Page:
At a time when the President of the Republic himself is evoking for the first time the notion of sobriety, let's consider for a moment the meaning of this unappealing term for a consumer.

Gilles Séré de Lanauze, University of Montpellier and Jeanne Lallement, La Rochelle University

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The question is well known to responsible consumers, who are surprised that there are so many of them talking about it and so few acting on it. It is also well known to researchers who are desperately trying to understand this gap between attitudes and behaviors in responsible consumption.

This word of sobriety, which is not very attractive, is now being used, advocated and promoted at the highest levels of government. Will we finally see the image of the responsible consumer evolve? Indeed, if the notion of responsibility is globally presented as positive, what about that of the responsible consumer? How is this image conveyed by the press and advertising? Do we want, deep down, as consumers, to be responsible consumers?

Could we not hypothesize that the very image of the responsible consumer, an image that is perhaps not all that positive, would explain in part the gap between attitudes and behaviors - the famous "do as I say, not as I do" - in terms of responsible consumption?

An unsexy responsible consumer

The results of a study we conducted with consumers on their image of a responsible consumer identified several negative archetypal figures of the responsible consumer.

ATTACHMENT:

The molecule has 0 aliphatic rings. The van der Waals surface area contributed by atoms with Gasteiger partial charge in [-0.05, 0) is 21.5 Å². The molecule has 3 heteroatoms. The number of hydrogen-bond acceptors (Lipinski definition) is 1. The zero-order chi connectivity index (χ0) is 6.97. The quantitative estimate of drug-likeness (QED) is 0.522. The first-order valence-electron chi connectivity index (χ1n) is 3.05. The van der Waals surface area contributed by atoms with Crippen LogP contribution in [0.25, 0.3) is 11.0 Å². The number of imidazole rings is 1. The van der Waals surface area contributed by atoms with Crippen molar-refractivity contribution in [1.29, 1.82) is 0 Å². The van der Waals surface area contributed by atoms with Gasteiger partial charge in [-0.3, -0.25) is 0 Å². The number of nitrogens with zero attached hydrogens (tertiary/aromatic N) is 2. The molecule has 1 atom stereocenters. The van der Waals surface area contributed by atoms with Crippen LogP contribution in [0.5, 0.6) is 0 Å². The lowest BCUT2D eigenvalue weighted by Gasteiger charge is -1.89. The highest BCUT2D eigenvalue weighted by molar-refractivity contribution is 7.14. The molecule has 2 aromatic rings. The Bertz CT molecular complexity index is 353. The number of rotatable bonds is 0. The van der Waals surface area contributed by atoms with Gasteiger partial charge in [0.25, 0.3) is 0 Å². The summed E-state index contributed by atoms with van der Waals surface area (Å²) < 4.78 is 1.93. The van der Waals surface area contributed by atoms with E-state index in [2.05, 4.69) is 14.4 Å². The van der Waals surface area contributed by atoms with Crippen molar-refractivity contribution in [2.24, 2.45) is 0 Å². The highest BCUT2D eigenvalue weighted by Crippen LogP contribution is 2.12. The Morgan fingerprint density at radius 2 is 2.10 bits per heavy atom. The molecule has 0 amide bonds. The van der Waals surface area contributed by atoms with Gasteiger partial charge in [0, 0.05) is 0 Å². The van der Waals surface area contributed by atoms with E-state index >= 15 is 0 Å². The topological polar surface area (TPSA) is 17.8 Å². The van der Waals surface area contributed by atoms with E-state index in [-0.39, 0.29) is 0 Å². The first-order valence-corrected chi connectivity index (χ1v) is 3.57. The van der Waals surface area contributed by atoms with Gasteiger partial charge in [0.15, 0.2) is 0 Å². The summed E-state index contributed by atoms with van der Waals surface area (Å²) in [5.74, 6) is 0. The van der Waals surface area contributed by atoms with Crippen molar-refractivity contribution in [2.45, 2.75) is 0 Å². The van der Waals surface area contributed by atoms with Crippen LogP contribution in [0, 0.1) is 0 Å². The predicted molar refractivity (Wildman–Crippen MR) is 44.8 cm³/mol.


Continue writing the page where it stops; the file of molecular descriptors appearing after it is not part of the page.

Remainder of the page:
Based on an in-depth analysis of the respondents' speeches, four unattractive metaphors shed light on the latent images associated with responsible consumers. He would be a fundamentalist, a hermit, a killjoy or a snob.

  • Thefundamentalist (or ayatollah) expresses the perceptions of a responsible consumer in permanent conflict with the rest of society and willingly in excess and intransigence.
  • The hermit is a second image often evoked, of a responsible consumer in rupture of society, isolated and marginal, often in deprivation and the return to the past, to the steam engine.
  • The killjoy is a sad person, too serious, always in duty rather than in pleasure and willingly moralizing.
  • Finally, at the opposite end of the spectrum, the responsible consumer can also be seen as a snob, he is then perceived as the "bobo", haughty, superior, subject to the influences of the media and fashion effects, and having the financial means to do so.

The analysis of these different negative archetypes of the responsible consumer reveals as many obstacles to the adoption of responsible consumption behaviors. Respectively, we identify a barrier to integration linked to the fear of conflict induced by a posture perceived as too fundamentalist, "to the point"; a barrier to desirability with this other form of marginality associated with the hermit and the refusal of modernity; a barrier to hedonism, if we follow the killjoy, incapable of any spontaneous pleasure, and rationalizing all consumption decisions. Finally, the "bobo" responsible consumer is associated with a brake of identification and the rejection of an elitist and condescending posture.